Bullying has been in the news a lot more recently, but what is it exactly ?


Bullying is unwanted, usually unprovoked, aggressive behavior amongst school age children. It most commonly occurs where there is an imbalance of power and popularity. The bullying behavior can include name calling, rumors, threats, allegations, physically pushing, shoving, punching, slapping or otherwise attacking another, or excluding one from the group or activities. These behaviors are usually repeated against the same individual time after time, either in person or by cyber efforts i.e. text, tweets, emails, facebook, blogs, IM.

The risk factors for being the target of bullies are multitude and varied but include several of the following things:

1) children that are new to their school
2) children that cannot afford the things and activities of the other children
3) children that are overweight or underweight
4) children that have disabilities – either mental or physical
5) children that are depressed
6) children that are introverts
7) children that wear glasses, braces or have other physically different characteristics
8) children with a different sexual orientation
9) children of a different racial orientation

Even if a child has these risk factors it certainly does not mean that he or she will be bullied,
but they are risk factors that parents need to be mindful of. It is also very important that parents ensure that their children are not bullys and don’t condone actions of bullies that they may witness. The best way to ensure this is to have open lines of communication with your children and make sure they know how to report bullying immediately. Parents need to explain to their children the drastic effects bullying can have, and that children need to stand up for their peers when they see bullying occur.

It is important for parents to know and be watchful of warning signs that their child might be the target of bullies. Children often don’t ask for help and parents have to know when to step in. Signs that your child might be the target of a bully include:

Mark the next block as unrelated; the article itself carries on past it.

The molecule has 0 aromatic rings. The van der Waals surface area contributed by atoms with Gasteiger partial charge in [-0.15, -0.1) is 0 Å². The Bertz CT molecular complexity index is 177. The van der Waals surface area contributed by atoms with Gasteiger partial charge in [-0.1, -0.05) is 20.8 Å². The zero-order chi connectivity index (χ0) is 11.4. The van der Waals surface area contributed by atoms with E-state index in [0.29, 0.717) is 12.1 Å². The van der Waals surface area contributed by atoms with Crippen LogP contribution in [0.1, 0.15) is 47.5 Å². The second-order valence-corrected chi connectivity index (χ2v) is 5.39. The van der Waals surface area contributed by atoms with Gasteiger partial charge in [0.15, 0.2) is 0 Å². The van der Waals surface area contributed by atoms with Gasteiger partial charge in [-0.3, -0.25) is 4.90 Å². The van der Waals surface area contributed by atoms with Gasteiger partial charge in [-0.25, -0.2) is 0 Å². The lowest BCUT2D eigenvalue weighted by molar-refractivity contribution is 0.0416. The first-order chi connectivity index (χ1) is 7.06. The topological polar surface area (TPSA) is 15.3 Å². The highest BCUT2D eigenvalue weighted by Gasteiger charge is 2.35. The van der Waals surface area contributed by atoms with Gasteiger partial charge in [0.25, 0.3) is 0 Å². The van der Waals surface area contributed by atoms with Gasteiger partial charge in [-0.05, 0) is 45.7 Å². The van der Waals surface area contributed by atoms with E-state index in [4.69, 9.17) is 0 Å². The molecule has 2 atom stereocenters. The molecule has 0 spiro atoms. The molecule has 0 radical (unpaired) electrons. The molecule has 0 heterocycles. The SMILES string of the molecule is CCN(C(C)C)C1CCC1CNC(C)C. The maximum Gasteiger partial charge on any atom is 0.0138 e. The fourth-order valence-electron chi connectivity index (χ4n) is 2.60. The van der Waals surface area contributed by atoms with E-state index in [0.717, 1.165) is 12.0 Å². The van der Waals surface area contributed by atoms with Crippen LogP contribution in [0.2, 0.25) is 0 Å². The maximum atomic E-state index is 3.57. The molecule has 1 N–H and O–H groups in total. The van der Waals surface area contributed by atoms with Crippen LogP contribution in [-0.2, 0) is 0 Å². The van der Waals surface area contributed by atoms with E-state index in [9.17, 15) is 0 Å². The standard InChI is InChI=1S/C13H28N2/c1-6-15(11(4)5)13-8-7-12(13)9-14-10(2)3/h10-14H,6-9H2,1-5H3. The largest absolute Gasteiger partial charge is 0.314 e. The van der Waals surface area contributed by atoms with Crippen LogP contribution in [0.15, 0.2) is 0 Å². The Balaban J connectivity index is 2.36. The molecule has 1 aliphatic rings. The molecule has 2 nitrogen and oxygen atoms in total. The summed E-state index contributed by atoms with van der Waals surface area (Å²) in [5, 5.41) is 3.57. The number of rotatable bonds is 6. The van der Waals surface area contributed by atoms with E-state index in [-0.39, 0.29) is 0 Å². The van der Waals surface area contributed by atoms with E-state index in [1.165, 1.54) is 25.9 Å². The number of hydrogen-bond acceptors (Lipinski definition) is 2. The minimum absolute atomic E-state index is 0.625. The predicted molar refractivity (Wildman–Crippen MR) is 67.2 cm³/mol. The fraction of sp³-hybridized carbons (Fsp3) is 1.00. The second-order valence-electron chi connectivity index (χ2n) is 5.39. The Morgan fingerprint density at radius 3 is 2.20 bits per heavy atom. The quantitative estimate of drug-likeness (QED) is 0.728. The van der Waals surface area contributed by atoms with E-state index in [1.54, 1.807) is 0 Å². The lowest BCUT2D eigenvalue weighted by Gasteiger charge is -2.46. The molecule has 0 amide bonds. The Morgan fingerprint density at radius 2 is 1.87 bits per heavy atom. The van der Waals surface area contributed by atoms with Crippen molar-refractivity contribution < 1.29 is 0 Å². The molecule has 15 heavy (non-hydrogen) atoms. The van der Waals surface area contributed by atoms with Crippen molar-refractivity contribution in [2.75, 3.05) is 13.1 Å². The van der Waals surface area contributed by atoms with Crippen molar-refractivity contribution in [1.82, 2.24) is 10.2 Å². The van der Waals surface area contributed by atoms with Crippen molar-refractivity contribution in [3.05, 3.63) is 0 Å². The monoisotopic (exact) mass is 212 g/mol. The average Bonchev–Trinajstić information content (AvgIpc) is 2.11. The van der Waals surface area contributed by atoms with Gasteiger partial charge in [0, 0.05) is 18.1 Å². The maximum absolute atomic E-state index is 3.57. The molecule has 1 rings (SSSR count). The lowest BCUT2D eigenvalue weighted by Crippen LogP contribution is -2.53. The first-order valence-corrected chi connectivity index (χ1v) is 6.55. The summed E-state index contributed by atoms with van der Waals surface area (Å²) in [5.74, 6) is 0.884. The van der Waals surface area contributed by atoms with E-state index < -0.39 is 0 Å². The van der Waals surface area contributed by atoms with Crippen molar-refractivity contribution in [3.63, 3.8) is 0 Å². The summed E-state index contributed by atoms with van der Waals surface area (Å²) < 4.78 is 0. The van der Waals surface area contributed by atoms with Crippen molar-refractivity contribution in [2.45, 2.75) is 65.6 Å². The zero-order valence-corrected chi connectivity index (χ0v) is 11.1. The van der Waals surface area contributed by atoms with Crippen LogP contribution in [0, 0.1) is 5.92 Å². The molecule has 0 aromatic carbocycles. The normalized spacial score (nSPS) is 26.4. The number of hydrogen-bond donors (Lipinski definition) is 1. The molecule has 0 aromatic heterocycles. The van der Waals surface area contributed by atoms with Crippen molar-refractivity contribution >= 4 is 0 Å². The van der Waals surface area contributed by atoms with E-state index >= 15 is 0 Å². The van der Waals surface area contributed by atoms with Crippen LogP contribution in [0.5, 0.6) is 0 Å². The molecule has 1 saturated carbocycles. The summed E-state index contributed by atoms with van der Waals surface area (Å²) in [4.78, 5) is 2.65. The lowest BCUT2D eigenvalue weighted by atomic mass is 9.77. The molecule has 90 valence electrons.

1) isolation
2) failing grades
3) not wanting to go to school or the location where the bulling is occurring
4) change in habits of eating, sleeping, bed wetting, moods
5) self destructive behavior: cutting oneself, running away from home, suicidal thoughts, talk
or attempts
6) anger towards others or pets
7) lost or destroyed clothing, toys, money
8) unexplained physical injuries

Children learn from adults’ actions. If adults treat each other with respect and kindness, the
children witnessing this know there is no place for bullying and will more likely stand up for
themselves and others. Help Stop Bullying !

Foster Children Have Rights

orphanage girlFor many years the children in foster homes in the State of Texas have suffered much injury
and neglect. Sometimes that injury comes at the hands of other children, and sometimes at
the hands of adults. But either way, children in foster homes have the same rights and legal
protections as all other children. They are entitled to live in a safe, nurturing, environment, with the foster home parents and foster placement agency being responsible as their parents for their safety and welfare.

If the foster child is harmed by neglect or abuse while in the foster home the child has the
right to legal recourse and can sue the foster parents and the foster placement agency for
potential recovery of damages for their injuries.

In all practicality, this legal recourse will usually have to be taken by parents that ultimately
adopt the foster child who then hold the legal rights for that child until they are 18 years.
These lawsuits may be brought for the physical, mental, and emotional injury that the foster
child suffered while at the foster home.

In addition to these types of suits for specific injuries, Judge Janis Jack in the United States
District Court Corpus Christi recently ruled that a class action on behalf of approximately 12,000 foster children in the state of Texas for violations of their constitutional rights filed against the Governor, the Executive Commissioner of the Health and Human Services Commission, and the Commissioner of the Department of Family and Protective Services will move forward in the courts. See Judge Janis’ Order of August 27, 2013.

This is the first major step forward in hopefully the State of Texas taking a serious look at
reworking the foster care system overall to protect children from harm.